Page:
The SDGs Matrix includes all the necessary information that will guide lead government institutions in the process of implementing the 2030 Agenda. Namely, the Matrix reflects global and Georgia-adjusted targets, as well as indicators that should be achieved by 2030 and baseline indicators to measure the achievement of the targets. In addition, the lead agency, indicated in the Matrix, takes responsibility for achieving the relevant target. Monitoring of the implementation of SDGs should be conducted in accordance with each line of the Matrix.

 

The Sustainable Development Goals Council was established for monitoring and efficient coordination of SDG implementation. The Council has four thematic Working Groups: on Social Inclusion; Economic Development; Democratic Governance and Sustainable Energy and Environmental Protection. The AoG performs the functions of Secretariat of the Council. The Council makes political decisions, while Working Groups work on thematic directions and coordinate the work of the involved institutions on data collection and SDGs integration into national policy documents. The Head of the Administration of Government chairs the Council and UN Resident Coordinator in Georgia performs Council Co-chair functions. In addition, representatives of CSOs and the private sector may also be involved in the work of the Council to guarantee transparency and inclusiveness of the process.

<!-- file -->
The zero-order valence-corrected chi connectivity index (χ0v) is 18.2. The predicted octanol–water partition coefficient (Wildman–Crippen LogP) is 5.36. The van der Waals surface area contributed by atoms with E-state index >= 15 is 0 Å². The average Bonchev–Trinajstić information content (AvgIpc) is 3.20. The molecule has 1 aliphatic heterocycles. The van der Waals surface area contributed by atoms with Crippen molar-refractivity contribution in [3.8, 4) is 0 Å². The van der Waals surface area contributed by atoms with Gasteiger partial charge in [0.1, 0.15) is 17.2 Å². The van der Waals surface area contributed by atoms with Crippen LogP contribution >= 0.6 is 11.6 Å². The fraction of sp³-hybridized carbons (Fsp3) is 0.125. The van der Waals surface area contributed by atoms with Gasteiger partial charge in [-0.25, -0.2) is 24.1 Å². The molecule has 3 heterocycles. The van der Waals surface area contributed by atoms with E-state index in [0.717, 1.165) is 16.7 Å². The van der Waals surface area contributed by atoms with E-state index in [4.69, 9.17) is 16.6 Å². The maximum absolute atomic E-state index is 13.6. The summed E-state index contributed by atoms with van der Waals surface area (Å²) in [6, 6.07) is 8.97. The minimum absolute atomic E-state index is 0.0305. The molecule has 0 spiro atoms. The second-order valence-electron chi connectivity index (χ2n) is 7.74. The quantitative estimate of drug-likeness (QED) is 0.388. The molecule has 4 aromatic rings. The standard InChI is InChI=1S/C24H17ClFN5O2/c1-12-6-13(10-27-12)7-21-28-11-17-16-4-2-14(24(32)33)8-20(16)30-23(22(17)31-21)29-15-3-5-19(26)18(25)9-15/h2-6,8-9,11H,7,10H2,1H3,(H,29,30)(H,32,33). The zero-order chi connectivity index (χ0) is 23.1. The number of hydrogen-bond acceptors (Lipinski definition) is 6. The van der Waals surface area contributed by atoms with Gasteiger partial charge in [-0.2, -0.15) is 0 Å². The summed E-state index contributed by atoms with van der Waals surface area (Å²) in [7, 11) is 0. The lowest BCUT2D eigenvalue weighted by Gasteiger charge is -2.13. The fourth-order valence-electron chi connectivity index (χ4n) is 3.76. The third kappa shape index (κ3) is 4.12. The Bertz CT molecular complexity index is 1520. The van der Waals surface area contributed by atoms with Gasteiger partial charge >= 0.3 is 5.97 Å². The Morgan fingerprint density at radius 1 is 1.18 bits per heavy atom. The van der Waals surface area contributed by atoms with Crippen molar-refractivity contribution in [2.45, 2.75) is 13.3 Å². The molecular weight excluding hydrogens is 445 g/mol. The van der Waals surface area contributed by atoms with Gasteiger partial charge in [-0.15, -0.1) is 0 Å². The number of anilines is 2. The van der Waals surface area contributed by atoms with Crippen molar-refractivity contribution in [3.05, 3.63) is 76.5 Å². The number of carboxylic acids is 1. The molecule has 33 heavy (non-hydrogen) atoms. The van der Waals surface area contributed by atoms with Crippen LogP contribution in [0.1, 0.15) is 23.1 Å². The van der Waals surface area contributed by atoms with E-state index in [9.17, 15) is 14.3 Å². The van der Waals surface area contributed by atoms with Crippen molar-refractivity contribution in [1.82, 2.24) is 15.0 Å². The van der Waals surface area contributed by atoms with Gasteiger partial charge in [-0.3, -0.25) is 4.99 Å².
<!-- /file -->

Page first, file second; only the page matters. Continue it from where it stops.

Data collection is the main challenge for the implementation of SDGs at this stage. Data is the key to measuring progress on implementation. However, Council and Working Group member institutions do not employ SDGs related data collection and analysis standards. Despite the fact that both the Council and the Working Groups now function as a review platform for the general progress on SDGs, they will require strong data collection capacities starting next year. First progress report on SDGs will be elaborated in 2019 and will cover data for 2015-2017. Another challenge of the SDGs Matrix is the use of administrative data for the absolute majority of targets, while alternative data sources such as reports, indexes and assessments of the CSOs are not reflected.

 

The core instrument to support the Council and Working Groups in the process of elaboration of the first progress report will be the Electronic Monitoring System (EMS). Lead institutions will work in the EMS and will provide information on the achievement of each target. The AoG will accumulate all the received information as the final progress report. The EMS is elaborated by LEPL “Data Exchange Agency” in cooperation with the AoG and IDFI. The system will be launched at the beginning of 2018 and will support the elaboration of the progress report. Moreover, a separate website will be linked to the EMS that will provide space for publication of progress reports and most important information on SDGs, including its global and national developments.